76 Chapters
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The American Landscape

Henry Glassie Indiana University Press ePub

The purpose of this excursion has been to understand the choice that made the American landscape. Living in villages in Jamestown and Plymouth, English people understood village life, and they knew of an alternative: enclosure. In both places, they abandoned the village for separate farms. They did not risk their lives on a black ocean to repeat the old but to create the new. They came to get rich. Religious rhetoric and the resistance of the native people could retard but not stop the spread of enclosure.

Jamestown and Plymouth might have been twin points of origin for a landscape unified by enclosure. Instead, history led to regional difference. In New England, the Puritans fought dispersal and isolation, returning by choice to the openfield village. They located a meetinghouse at the center of town and scattered tillage in strips through the open fields, rededicating themselves to the way of the Lord. New England developed in tension between the opposed energies of compression and dispersal. Villages predominated in some areas, notably the lowlands of the Connecticut Valley. In other places, high, rough, and marginal, the farmhouses stood alone. The scene in the South was simpler. Houses, churches, and even courthouses stood apart. Old Virginia was the first impeccably capitalistic landscape.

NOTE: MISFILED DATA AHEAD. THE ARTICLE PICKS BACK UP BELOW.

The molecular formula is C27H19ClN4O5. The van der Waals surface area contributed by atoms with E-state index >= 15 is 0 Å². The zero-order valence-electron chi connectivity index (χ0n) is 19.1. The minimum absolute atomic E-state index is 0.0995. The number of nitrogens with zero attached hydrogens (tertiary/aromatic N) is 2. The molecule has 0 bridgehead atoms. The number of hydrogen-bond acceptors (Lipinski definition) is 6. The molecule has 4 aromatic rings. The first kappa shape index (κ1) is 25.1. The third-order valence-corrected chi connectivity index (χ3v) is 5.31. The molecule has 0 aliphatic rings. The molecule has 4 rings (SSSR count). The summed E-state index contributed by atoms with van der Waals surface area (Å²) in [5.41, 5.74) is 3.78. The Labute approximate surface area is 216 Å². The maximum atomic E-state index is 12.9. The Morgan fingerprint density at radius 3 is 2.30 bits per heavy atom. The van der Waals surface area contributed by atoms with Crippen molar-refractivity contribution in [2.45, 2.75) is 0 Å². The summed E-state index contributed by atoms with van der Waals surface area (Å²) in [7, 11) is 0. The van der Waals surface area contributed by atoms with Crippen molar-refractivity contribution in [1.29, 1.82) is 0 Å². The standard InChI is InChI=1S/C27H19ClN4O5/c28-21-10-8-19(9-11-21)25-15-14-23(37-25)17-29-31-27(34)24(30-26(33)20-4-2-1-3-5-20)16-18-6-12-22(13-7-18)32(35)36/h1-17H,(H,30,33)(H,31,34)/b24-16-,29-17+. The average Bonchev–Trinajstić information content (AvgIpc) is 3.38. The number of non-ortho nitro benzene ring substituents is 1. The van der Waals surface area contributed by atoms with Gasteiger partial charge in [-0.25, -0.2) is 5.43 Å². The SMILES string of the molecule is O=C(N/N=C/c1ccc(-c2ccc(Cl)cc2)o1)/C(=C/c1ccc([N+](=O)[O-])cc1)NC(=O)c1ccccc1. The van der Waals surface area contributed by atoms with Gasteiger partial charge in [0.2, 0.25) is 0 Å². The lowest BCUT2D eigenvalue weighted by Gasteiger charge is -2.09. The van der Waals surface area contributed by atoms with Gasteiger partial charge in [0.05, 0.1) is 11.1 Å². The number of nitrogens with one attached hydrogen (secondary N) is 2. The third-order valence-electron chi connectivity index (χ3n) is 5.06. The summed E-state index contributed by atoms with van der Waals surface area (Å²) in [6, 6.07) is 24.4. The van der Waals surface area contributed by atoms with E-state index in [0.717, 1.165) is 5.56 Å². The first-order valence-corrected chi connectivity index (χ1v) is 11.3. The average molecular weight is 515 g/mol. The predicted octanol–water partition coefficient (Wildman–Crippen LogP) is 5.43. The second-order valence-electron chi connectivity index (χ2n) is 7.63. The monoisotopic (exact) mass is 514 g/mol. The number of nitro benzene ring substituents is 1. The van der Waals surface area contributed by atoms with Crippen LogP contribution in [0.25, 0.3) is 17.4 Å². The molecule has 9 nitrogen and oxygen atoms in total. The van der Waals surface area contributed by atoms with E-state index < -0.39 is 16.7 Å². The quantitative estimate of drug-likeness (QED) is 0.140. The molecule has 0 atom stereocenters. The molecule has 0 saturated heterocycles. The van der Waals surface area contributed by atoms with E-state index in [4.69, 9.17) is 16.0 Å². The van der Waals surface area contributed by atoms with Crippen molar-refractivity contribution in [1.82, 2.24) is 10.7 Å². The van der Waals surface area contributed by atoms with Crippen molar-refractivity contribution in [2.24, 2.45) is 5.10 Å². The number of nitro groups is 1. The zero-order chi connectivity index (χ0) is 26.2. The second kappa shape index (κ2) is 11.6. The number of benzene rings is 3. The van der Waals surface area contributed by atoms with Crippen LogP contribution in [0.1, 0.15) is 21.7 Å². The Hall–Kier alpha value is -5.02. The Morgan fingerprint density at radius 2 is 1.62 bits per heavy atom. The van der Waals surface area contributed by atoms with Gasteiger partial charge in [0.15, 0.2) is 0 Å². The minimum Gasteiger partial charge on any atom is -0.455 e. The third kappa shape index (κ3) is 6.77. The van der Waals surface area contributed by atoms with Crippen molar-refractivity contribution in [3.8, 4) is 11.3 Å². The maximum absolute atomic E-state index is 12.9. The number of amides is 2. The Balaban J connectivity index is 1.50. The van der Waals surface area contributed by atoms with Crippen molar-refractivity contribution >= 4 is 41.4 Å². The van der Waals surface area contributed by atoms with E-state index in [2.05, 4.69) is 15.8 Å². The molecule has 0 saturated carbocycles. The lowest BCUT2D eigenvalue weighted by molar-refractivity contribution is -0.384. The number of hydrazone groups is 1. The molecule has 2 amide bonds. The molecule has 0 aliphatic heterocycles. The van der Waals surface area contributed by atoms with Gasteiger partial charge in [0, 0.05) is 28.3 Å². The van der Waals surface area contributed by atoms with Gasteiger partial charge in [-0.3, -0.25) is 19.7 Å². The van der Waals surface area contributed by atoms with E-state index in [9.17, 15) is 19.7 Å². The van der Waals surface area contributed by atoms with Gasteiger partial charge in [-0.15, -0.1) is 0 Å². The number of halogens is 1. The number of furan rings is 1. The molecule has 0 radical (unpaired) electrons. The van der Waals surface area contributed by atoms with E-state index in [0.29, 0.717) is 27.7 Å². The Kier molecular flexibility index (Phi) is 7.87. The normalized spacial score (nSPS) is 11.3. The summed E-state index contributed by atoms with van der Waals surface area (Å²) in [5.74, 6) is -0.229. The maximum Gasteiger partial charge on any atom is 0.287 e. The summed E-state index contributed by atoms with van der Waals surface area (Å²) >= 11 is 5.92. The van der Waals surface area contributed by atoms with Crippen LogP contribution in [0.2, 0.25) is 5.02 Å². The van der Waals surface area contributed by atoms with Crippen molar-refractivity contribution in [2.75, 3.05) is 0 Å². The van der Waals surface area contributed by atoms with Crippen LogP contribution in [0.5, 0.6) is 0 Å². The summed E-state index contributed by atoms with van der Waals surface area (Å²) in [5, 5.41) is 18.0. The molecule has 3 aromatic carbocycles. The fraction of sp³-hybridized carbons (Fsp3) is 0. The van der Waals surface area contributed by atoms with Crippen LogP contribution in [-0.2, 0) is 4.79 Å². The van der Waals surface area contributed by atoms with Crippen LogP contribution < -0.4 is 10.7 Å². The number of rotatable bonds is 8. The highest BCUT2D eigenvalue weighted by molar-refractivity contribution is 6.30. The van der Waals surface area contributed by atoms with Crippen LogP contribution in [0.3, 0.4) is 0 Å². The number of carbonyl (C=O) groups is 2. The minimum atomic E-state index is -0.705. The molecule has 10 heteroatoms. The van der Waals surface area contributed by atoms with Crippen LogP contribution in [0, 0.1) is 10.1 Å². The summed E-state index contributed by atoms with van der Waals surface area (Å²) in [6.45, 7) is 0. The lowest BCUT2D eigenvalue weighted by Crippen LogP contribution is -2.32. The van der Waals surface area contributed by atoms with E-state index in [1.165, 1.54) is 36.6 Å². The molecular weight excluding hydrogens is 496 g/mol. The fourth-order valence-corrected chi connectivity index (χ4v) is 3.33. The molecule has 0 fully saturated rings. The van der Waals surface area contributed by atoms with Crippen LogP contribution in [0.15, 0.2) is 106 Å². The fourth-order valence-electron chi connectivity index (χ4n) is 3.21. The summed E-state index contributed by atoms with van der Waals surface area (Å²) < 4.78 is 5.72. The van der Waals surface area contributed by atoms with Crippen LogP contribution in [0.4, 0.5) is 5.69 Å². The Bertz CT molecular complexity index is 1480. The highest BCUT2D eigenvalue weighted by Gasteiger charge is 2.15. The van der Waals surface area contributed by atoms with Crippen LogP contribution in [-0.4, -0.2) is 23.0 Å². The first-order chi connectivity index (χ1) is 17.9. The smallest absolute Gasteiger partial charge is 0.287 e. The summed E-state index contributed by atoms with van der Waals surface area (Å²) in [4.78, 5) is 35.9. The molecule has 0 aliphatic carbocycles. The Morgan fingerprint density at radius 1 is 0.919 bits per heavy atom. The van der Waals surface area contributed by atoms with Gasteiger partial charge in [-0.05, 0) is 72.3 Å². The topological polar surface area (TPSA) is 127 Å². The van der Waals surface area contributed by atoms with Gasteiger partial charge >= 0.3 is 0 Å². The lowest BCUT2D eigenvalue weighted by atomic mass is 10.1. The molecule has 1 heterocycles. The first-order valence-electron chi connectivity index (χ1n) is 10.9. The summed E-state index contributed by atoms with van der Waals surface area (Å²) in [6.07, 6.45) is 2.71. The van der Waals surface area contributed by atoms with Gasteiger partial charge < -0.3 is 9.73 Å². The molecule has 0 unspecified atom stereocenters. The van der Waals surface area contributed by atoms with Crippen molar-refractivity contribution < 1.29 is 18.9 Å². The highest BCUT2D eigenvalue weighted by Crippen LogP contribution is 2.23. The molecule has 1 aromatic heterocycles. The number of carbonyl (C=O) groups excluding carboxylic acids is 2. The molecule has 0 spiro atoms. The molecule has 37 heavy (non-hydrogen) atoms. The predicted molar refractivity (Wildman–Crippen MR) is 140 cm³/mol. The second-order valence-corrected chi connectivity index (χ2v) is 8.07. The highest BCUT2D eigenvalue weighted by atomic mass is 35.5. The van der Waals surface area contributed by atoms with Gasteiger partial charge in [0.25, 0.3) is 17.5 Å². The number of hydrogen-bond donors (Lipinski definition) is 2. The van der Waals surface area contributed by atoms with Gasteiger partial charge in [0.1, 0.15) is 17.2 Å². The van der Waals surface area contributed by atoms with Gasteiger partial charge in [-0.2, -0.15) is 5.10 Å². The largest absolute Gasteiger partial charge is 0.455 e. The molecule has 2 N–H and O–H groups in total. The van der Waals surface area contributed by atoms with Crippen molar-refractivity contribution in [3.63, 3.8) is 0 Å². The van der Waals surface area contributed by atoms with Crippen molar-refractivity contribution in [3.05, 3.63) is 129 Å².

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Pattern in Time

Henry Glassie Indiana University Press ePub

My argument is done. Architecture provides a prime resource to the one who would write a better history. I will contrive a conclusion with a summary. Our history breaks into three great periods. Its dynamic depends upon impurity.

First is the period of the village, a time of compressed housing and dispersed fields. The great creation of the period was the largest, most permanent, most lavishly adorned building of the community. Collective resources were banked and the collective will was materialized in a sacred edifice that was built to last, when houses were not. It should humble us some that the religious buildings of this period are the world’s greatest architectural creations: the parish churches of England, the stave churches of Norway, the earthen mosques of West Africa, the towering temples of India — Chartres Cathedral, the Selimiye at Edirne, the Todaiji at Nara.

Urnes stave church. Sogn, Norway. 1995

San José. Trampas, New Mexico. 1987